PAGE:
Dogs love to play and they love to please their owner / caretaker. Hence a game like Fetch involving both these characteristics – playing and pleasing their owner should be a piece of cake to teach your dog, right?
Simple answer : No! You could not be farther from the truth.
As mentioned in one of our previous posts “Some dogs have innate ability to fetch and return it to the owner while some puppies have a mind of their own and demand an effort to train.”
They just sit there and give you a “look” – you know the one with wrinkles in their forehead and twinkling twitching eyes – and their eyes saying “ why is she throwing a nice toy that far away while I am sitting right next to her?……”
So how do you teach a stubborn dog to play “fetch”?
Fetch game really consists of 4 tasks for the dog:
- Chase the thrown object
- Pick up the thrown object
- Bring it back to the owner
- Lay it at owner’s feet
If your dog is one that gives you the “look” – it will be best to get him/her to master one task at a time.
Here are 10 Tips to get you and your dog started on the right track.
- Before you even start the game decide how you are going to reward him when he completes the task – Offer him praise & a pat on the head with “atta boy”, a hug and a kiss, a treat. Reward can be any one or multiple / combinations of these items.
- Know your dog – understand what motivates him – use that item as his reward for doing his task – so he can associate the reward with the task completion event.
- Remember “bribing” does NOT work with dogs – it only encourages bad behavior. When the dog is not doing his task – do not reward him. He thinks he needs to repeat that behavior to get the next treat.
- Remember the “PCP” rule for training – Be Patient, Be Consistent, Be Persistent.
Dogs have short memory for our spoken words. It is a new language to them – you will need to repeat the commands several times – verbal and hand signals.
Your commands & signals should be consistent every time so he can associate the desired behavior with the command & or your signal.
5. Get 2 toys that you plan to have your dog fetch. Play with him/her for a few minutes – let him chew , pull and enjoy the toys – let him develop a liking / taste for those toys – play for a few minutes – keep this session very short – just long enough for him to like the toy and has a desire to wanting to play with it more. You keep it too long and he could lose interest for the time being.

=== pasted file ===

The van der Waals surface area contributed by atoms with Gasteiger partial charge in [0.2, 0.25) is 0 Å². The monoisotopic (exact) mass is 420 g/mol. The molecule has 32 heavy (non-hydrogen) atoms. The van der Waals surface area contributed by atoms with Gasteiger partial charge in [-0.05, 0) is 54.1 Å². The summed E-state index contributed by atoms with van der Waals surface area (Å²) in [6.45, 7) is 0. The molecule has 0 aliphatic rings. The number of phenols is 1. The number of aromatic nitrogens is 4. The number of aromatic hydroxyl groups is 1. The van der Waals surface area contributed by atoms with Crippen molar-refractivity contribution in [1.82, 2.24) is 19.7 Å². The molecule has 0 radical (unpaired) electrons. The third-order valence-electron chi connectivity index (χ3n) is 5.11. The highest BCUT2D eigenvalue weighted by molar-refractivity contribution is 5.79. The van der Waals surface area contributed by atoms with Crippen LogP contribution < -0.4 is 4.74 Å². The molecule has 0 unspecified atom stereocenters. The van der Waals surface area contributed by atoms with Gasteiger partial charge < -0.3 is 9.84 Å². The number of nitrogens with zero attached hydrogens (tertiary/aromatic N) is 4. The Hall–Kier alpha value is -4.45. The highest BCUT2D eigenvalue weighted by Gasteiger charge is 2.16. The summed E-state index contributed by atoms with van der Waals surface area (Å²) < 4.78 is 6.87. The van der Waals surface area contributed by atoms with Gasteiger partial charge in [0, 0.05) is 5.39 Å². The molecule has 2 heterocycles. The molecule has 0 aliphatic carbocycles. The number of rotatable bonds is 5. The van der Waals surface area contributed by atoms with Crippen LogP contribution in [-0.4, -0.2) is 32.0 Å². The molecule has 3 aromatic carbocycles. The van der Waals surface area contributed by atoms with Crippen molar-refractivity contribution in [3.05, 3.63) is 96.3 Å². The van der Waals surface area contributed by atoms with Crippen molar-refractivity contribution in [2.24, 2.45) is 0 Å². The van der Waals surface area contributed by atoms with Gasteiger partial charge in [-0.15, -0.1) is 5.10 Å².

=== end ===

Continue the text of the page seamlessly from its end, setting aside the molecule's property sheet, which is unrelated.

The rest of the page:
6. Now take that toy and throw it a few feet from you. If he does not chase it naturally, rub the treat on the toy –> let it pick up the smell of the treat, → take it close enough to the dog to smell the treat on the toy but far enough for him to not be able to grab it → throw it a short distance away for him to run and grab it. This will usually be enough incentive for him to run and grab it.
7. Now – the task is to have him bring it back to you. Take the second toy and throw it near your feet – using the same trick as before. When he drops the first toy to grab the second toy – give him a treat, pat on the head – whatever he enjoys.
8. Gradually increase the distance you throw the toy away from him.
9. Repeat these exercises a few times each day.
10. Once he has mastered it – wean away the treats slowly while still giving him the “Good boy!” and showering praise, pats on the head etc.
Follow this everyday and before you know it , you will find that your dog and you have developed a strong bond and he has learned to respect you as he dominant dog!